The 6 most important Cloud trends in 2023

One of the most obvious cloud trends in 2023 is around adoption becoming indispensable. The economic climate we are going through is forcing more and more companies to look for solutions to be able to overcome the crisis of equipment stocks and the IT specialist’s shortage, to meet the increasing availability and security requirements, and also to cope with the high energy price increases. All these problems can be solved – totally or partially – by migrating to the cloud.

Companies are already aware, which is reflected in the increase in cloud services spending, which comprise a third (32.9%) of all IT spending. In terms of servers and storage, the percentage is already at 43% and is expected to exceed 50% in the following two years, according to IDC data published in September.

However, the Cloud is a very complex technological ecosystem that is constantly expanding, both in terms of adoption and service offerings. To give you a real perspective on evolution, we have extracted from analysts’ estimates a summary of the most important cloud trends in 2023.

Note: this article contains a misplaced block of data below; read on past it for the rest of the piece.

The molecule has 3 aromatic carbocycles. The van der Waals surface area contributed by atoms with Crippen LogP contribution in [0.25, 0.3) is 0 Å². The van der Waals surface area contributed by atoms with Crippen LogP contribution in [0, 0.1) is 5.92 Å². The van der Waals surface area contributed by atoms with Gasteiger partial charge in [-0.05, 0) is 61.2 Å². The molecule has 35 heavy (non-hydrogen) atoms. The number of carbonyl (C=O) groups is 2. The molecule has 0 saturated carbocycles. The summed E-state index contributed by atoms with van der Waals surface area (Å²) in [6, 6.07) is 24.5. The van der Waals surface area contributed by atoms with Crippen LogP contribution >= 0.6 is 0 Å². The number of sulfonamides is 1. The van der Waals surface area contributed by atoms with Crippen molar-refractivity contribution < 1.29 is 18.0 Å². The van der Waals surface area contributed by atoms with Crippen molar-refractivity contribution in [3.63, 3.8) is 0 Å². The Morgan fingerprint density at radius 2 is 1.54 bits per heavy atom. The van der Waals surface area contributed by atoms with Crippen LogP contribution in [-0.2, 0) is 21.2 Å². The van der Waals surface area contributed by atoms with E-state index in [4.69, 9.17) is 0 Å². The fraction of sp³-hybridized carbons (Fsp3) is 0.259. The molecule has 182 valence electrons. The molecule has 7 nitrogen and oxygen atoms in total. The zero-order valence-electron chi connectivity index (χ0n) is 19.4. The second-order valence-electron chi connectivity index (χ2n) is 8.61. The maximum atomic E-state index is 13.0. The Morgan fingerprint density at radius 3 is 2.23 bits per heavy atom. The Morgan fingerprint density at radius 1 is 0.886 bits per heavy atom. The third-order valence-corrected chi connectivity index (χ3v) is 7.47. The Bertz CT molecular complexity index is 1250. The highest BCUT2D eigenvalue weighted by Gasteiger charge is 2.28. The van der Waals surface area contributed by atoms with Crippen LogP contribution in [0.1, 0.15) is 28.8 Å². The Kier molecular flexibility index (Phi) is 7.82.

Top Cloud trends in 2023

  • IaaS and PaaS will be the drivers of cloud market growth

According to Gartner analysts, public cloud spending will grow by 20.7% next year, to nearly 592 billion globally – which means 100 billion USD more than during 2022.

The most significant increase will be in the infrastructure-as-a-service (IaaS) area. The 29.8% jump is driven mainly by the IT infrastructure modernization projects initiated by organizations to minimize risks and optimize costs through CAPEX savings.

Platform-as-a-Service (PaaS) purchases will also be above the 20% average, registering an annual growth rate of 23.2%, while Software-as-a-Service offerings will be below, with a CAGR of 16.8% in 2023. However, the two sectors are in an interdependent relationship – the development of SaaS applications requires specialists with experience and skills, which, in the global context of qualified IT staff shortage implies higher wages costs. The PaaS offering can compensate for this by efficiently and automatically generating code for as-a-Service delivered applications.

  • Multi-cloud will become a standard approach